Always Ask Why: A Practical Example
I don’t know about you, but I find that I can’t turn my business analysis brain off. I find myself wanting to improve just about every process that I experience, and I often find myself conducting business analysis on the processes that I experience as a customer.
This happened to me recently when a company asked me for a physical ‘wet signature’ on a form. This wouldn’t be unusual if I was in the same physical location as the person requesting the signature, but I wasn’t—they were literally going to email me a PDF form for me to print out, sign, scan in and email back. Even though Adobe PDF has a signature function (and I have a graphics tablet, so I can literally do the same signature electronically), this wasn’t good enough. It had to be old-school pen on paper. I eventually complied, deciding that I’d rationalize it by calling the process “retro” and “vintage”…
Badly “Improved” Processes Might Be MORE Risky:
In situations like this, I always want to ask ‘why’ to understand the underlying reasons that things work in a particular way. In this case, if we were to ask why I suspect the underlying answer would be that an old paper process had been replaced, with each step being recreated electronically. In this context, ultimately, a signature acts as a way of authorizing something to happen.
You can almost imagine the conversation with a group of Subject Matter Experts (SMEs). One of them is adamant that we couldn’t possibly accept electronic signatures. The legal & compliance SME says that electronic signatures are completely valid, but there is reluctance from other stakeholders for other reasons. Perhaps there’s a perception that by getting a physical signature there is less risk… or perhaps there are other reservations. Some might be genuine, others might be founded on unsubstantiated fears or assumptions.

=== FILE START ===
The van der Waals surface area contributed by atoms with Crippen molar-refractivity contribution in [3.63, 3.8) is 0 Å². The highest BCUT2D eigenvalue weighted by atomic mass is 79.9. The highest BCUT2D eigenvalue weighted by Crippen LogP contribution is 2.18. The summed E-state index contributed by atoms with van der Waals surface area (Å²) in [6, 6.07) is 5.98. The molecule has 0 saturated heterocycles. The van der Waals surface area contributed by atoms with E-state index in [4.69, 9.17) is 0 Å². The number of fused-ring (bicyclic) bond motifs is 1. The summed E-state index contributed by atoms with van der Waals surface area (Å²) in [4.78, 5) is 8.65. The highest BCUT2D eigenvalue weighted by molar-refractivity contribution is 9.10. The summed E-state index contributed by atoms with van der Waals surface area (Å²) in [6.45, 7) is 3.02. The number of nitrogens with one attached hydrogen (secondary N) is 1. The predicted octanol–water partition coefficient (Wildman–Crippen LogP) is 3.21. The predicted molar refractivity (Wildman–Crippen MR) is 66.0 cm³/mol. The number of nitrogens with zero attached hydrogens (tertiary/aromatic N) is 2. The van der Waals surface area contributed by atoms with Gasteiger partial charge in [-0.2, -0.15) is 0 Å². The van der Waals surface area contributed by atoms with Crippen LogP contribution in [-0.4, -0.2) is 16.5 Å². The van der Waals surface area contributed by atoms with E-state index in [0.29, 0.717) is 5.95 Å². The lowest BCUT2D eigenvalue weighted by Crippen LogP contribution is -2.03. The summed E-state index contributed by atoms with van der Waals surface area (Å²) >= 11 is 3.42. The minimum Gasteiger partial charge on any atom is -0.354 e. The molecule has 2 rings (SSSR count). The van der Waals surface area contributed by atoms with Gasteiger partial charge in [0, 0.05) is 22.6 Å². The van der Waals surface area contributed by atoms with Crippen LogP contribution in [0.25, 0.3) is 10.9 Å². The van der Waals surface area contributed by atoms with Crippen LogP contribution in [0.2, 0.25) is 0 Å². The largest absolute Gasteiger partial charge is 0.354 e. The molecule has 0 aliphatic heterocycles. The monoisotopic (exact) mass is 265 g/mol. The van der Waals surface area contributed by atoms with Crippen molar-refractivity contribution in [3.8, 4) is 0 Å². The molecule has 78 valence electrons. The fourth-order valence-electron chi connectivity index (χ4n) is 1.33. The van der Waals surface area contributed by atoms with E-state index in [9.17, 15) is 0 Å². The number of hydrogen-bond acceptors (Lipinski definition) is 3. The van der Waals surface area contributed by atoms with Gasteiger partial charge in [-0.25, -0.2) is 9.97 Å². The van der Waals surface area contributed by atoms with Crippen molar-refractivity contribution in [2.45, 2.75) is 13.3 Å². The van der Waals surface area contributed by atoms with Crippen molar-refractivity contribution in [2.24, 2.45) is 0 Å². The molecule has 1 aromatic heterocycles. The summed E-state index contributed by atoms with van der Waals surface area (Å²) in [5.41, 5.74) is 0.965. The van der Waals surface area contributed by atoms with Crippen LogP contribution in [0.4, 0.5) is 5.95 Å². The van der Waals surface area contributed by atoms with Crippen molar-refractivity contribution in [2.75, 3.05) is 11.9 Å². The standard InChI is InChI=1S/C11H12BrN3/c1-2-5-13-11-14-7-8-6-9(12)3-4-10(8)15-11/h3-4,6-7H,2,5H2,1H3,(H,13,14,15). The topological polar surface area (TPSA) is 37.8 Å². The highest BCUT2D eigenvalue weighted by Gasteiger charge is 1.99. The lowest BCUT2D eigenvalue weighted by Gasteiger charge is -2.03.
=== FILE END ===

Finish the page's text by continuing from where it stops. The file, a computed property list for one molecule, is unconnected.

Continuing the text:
Left unchecked, there is a risk that ‘we’ll do things the way we’ve always done them, just in an electronic format’. This can lead to the worst of both worlds where risk is increased and customers are inconvenienced:
- Alternation: I could have altered the PDF before I printed it and signed it (it’s relatively easy to edit a PDF). Unless they check it word-for-word they’ll never know, and since it’s scanned, auto-comparing will be difficult.
- Verification: They didn’t actually have my signature on file. If they weren’t comparing it against anything, then really what is the point? I could have scrawled any old signature and it probably would have been accepted.
- Security: Unencrypted email isn’t a secure transmission format. Even though it was relatively low-risk mundane information, it’s liable to interception en route. Plus emails can be spoofed so there’s a risk of a customer being impersonated.
- Scanners: How many customers have scanners? What about people who just take photos on their phone, will that be sufficient?
These are just four examples, but they illustrate a key point: The process probably isn’t achieving what it actually set out to do. Yes, you are getting a physical signature. But if the aim is to get a secure, authenticated nonreputable authorisation for something… then the process is failing!
Always Ask Why: “Good” Questions Make A Difference
The key to avoiding situations like this is to ask why, in varied ways, lots of times. Do this and you’ll get to the core purpose of a process, or process step. In their book “Mastering the Requirements Process: Getting The Requirements Right”, James & Suzanne Robertson call this “The Essence”. In this example ‘getting physical signature’ might be the current step, but the essence is ‘authorize transaction’ (or whatever).A key point here is that if you understand the essence, you can question any underlying assumptions or business rules. It’s possible to ask “how else might we be able to do this”. If the aim is to ‘authorize transaction’ then there are countless other ways of doing this that are more secure and verifiable than a scanned PDF in an email. You could even use the Brown Cow model to question any underlying assumptions that have been made.
Asking these questions will help encourage stakeholders to think about the true essence of the process, and about how it might change in the future. A half hour discussion now might save tens of thousands of processing time later, once the process is implemented.
This is yet another area where BAs add significant value by helping to ensure things improve in a way that maximizes the benefits that will be delivered both to the organization, and to its customers.